The Source of a Legionnaires’ Disease Outbreak in New York City Not Yet Determined

by Sheryl Monks, MFA


The New York Times reports that one person has died and 17 others have been sickened in New York City by an outbreak of Legionnaires’ disease in Upper Manhattan between 145th and 165th streets. Health department officials and city council members are urging anyone with flu-like symptoms to seek medical advice immediately. Dr. Demetre Daskalakis, NYC Deputy Commissioner of Disease Control, told the Times that 20 cooling towers have been tested, but as of July 17, 2018, when the article was published, no source of bacteria had been identified.

Legionnaires’ disease is a severe form of pneumonia typically contracted by inhalation of aerosol water droplets contaminated with L pneumophila bacteria, often via cooling towers, showers, hot tubs, air conditioning systems, humidifiers, etc. Approximately 5-15% of reported cases are fatal.

Two outbreaks in June 2017, one on the Upper East Side, which killed one person and sickened six others, and another, smaller outbreak, which was later traced to a contaminated water system in an East Harlem police station, as well as other outbreaks across the country in recent years, confirm that legionellosis is on the rise. A study published in the Journal of Public Health Management and Practice in September 2015, which examined policies and guidelines for the primary prevention of legionellosis in the US, concluded that the disease deserves a higher priority for public health policy development and research.

The largest outbreak of Legionnaires’ disease in New York City history occurred in 2015. Fifteen people died and more than 70 others were afflicted in the South Bronx, an historic case that led to the first large US jurisdiction to regulate the management of cooling towers to help prevent bacterial contamination.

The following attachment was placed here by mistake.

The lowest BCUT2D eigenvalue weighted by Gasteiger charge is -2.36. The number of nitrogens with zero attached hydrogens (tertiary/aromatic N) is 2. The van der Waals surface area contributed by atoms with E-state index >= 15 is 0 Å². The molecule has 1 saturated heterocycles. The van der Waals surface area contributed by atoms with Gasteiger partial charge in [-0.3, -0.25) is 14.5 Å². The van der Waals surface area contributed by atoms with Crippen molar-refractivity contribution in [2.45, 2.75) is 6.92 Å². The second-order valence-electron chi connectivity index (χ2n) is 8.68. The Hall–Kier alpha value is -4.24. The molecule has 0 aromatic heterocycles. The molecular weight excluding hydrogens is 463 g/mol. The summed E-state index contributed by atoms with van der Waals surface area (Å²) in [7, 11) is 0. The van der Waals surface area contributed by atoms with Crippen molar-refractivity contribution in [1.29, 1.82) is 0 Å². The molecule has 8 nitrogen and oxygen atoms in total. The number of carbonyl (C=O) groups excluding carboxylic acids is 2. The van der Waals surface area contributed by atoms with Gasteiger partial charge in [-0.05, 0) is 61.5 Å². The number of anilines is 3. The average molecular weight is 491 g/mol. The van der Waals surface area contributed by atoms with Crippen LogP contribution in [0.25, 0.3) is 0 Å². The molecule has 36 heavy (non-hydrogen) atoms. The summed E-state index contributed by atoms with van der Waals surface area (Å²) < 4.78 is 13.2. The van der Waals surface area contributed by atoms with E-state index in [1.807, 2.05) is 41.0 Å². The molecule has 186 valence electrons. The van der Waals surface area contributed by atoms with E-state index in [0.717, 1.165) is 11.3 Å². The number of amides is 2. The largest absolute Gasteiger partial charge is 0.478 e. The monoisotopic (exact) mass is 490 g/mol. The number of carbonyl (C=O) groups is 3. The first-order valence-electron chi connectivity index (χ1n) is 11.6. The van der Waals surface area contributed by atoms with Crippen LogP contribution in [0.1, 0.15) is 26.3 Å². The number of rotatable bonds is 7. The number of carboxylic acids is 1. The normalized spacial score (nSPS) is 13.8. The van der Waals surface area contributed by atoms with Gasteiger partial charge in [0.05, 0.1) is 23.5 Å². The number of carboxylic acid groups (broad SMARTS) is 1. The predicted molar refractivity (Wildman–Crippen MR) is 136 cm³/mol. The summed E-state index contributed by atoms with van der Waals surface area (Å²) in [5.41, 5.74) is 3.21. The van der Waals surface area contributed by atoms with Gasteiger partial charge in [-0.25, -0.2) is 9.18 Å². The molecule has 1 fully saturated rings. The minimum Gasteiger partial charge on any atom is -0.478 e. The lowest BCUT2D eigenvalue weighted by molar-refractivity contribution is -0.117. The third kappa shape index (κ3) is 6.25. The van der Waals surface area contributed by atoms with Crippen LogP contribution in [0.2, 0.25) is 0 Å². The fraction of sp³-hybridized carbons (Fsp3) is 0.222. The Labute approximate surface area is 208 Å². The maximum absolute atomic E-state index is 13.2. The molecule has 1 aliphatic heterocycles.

“After the 2015 Legionnaires’ disease outbreak, the city worked hard to locate and register all the city’s cooling towers,” said Allison Chamberlain, Assistant Director of the Emory Center for Public Health Preparedness and Research and lead author of “The 2015 New York City Legionnaires’ Disease Outbreak: A Case Study on a History-Making Outbreak,” published in the July 2017 issue of the Journal of Public Health Management and Practice. Chamberlain and the study’s co-authors examined the NYC Department of Health and Mental Hygiene’s response to the outbreak to help inform other public health departments facing similar conditions. “We’d hope to see that their historic efforts to require building owners to routinely test their towers for Legionella would prevent large outbreaks,” Chamberlain said. “If this outbreak ends up being traced to a cooling tower, then the city may need to revisit its regulations.”

The first ordinance to mandate routine testing for the bacteria in the cooling towers of multi-family housing units occurred in Garland, Texas. Findings of that study, also published in the Journal of Public Health Management and Practice, suggest that timing is crucial in suspected Legionella outbreaks and that leadership buy-in and good communication between local death departments and multi-residential building owners is key to promoting the health and safety of occupants.

To read these and other groundbreaking studies on Legionnaires’ disease, visit the Journal of Public Health Management and Practice:*

*Articles may require purchase or subscription.

 

Related Posts: Dr. John Marr, former director of the NYC Bureau of Communicable Diseases, introduces a new series of epidemiologic case studies, coming in August to JPHMP Direct.

 

Share this story with your colleagues!


Media Contact:
Sheryl Monks
smonks@wakehealth.edu|336.713.5018|@JPHMPDirect

ABOUT JPHMP Direct
JPHMP Direct is the online companion site of THE JOURNAL OF PUBLICH HEALTH MANAGEMENT & PRACTICE and the first point of contact for news media seeking interviews with public health experts about emerging stories and perennial issues concerning population health in the United States and abroad. To connect with our authors and other public health officials, contact Sheryl Monks by phone or email to arrange an interview or discuss story ideas.

One comment

Leave a Reply

This site uses Akismet to reduce spam. Learn how your comment data is processed.